Saturated Fat Safe While Trans Fats Are Not

Posted on August 16, 2015 at 7:36 PM Comments comments (96)
In case there was any question about this, a new study published in the British Medical Journal showed that saturated fat (as found in butter, coconut oil, animal fat, etc.) is not associated with an increased risk of cardiovascular disease, stroke, diabetes, or death.  On the other hand, trans fats were found to increase both the risk of death and cardiovascular disease.  Specifically,"...consumption of industrial trans fats was associated with a 34 per cent increase in death for any reason, a 28 per cent increased risk of CHD mortality, and a 21 per cent increase in the risk of CHD". (McMaster University. "Trans fats, but not saturated fats like butter, linked to greater risk of early death and heart disease." ScienceDaily. (accessed August 16, 2015)  I'm thankful that long ago (over 20 years) I was advised to avoid processed vegetable oils (soy, corn, canola, etc.).  Unfortunately, this still isn't common knowledge, and you will still routinely hear experts suggest "lowering saturated fat" in order to help prevent heart disease.  Since there are so many foods that most of us try to avoid for health purposes, it's nice to know that saturated fat doesn't have to be one of them.

Early Menopause and Chemical Exposure

Posted on June 26, 2015 at 5:50 PM Comments comments (190)
Based on recent research, exposure to common household chemicals in plastics and personal care products can lead to early menopause.  The mechanism is the negative effect these chemicals have on ovarian function.  Another mechanism by which environmental chemicals have hormonal effects is by mimicking hormones.  For example, the heavy metal, cadmium, has estrogenic effects in the body.

Washington University in St. Louis. "Earlier menopause linked to everyday chemical exposures." ScienceDaily. ScienceDaily, 28 January 2015. <>.

Multiple Sclerosis and Nutritional Deficits

Posted on June 26, 2015 at 5:45 PM Comments comments (17)
A new study released on February 19, 2015 suggests that people with Multiple Sclerosis may be lower in specific nutrients than people who don't have MS (People With Multiple Sclerosis May Have Lower Levels of Key Nutrients, Science Daily, February 19, 2015).  Those nutrients include folate, vitamin E, magnesium, lutein, and quercetin.  So this research suggests that optimizing nutrient intake, either through diet and/or supplements, may help prevent Multiple Sclerosis, or may help with the symptoms in those who are already diagnosed.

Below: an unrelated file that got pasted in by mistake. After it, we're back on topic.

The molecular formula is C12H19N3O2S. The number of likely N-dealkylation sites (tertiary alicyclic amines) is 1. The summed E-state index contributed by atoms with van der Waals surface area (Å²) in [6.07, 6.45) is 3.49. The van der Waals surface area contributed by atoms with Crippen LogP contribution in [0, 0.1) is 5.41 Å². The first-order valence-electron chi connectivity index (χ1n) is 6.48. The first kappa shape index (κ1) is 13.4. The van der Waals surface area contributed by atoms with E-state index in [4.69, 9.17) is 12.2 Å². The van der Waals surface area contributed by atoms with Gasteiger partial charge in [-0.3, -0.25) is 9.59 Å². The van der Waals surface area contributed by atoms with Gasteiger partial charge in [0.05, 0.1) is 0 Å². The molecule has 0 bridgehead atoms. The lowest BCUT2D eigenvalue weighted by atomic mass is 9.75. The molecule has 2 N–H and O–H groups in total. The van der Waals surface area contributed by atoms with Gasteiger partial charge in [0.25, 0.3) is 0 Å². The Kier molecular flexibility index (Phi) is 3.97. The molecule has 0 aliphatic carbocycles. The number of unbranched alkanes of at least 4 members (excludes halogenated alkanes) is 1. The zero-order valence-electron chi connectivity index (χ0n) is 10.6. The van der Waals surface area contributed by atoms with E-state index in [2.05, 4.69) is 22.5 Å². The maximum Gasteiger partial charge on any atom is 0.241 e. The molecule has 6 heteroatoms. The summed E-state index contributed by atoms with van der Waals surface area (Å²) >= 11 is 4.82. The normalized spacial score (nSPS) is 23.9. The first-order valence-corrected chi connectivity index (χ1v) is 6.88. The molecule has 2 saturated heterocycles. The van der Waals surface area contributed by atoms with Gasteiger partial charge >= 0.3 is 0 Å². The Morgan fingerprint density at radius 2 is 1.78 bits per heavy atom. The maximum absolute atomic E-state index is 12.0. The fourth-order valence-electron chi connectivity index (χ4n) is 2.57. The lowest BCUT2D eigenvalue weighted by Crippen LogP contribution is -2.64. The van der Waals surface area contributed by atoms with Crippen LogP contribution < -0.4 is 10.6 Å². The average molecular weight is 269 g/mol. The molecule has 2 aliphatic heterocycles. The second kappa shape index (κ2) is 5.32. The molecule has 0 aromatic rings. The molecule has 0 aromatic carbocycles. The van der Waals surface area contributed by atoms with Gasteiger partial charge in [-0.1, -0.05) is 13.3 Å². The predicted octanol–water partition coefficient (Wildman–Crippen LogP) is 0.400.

American Academy of Neurology (AAN). "People with multiple sclerosis may have lower levels of key nutrients." ScienceDaily. ScienceDaily, 19 February 2015. <>.

Food Allergies and the Gut Microbiome

Posted on June 26, 2015 at 5:42 PM Comments comments (96)
Scientists at the University of Alberta and University of Manitoba have discovered that the microbial environment in the gut of infants may play a role in the development of food allergies.  They are gathering more data to see which bacteria, when present or not present, are more or less likely to increase the risk of food allergy development to common foods such as egg, peanuts, and dairy.  What I would bet is that there is a big difference between breast-fed and non breast-fed infants, for starters.  Secondly, exposure to antibiotics, particularly in the first 6 months of life, is known to have long-term effects on the microbiome of infants.

Reference:University of Alberta Faculty of Medicine & Dentistry. "Infant gut bacteria and food sensitization: Associations in the first year of life." ScienceDaily. ScienceDaily, 4 March 2015.

Parkinson's: From Gut to Brain

Posted on June 26, 2015 at 5:38 PM Comments comments (0)
Research just published in Annals of Neurology, 2015, suggests that Parkinson's Disease starts in the gastrointestinal tract and spreads to the brain, through the vagus nerve.  This is based on information from a large epidemiological study which found that people that had their vagus nerve severed were significantly less likely to develop Parkinson's.  Researchers noted that those with the vagus nerve only partially severed did not have reduced risk. 
Aarhus University. "Parkinson's disease may begin in the gut: Parkinson's disease begins in the gastrointestinal tract, large study indicates." ScienceDaily. ScienceDaily, 23 June 2015. <>.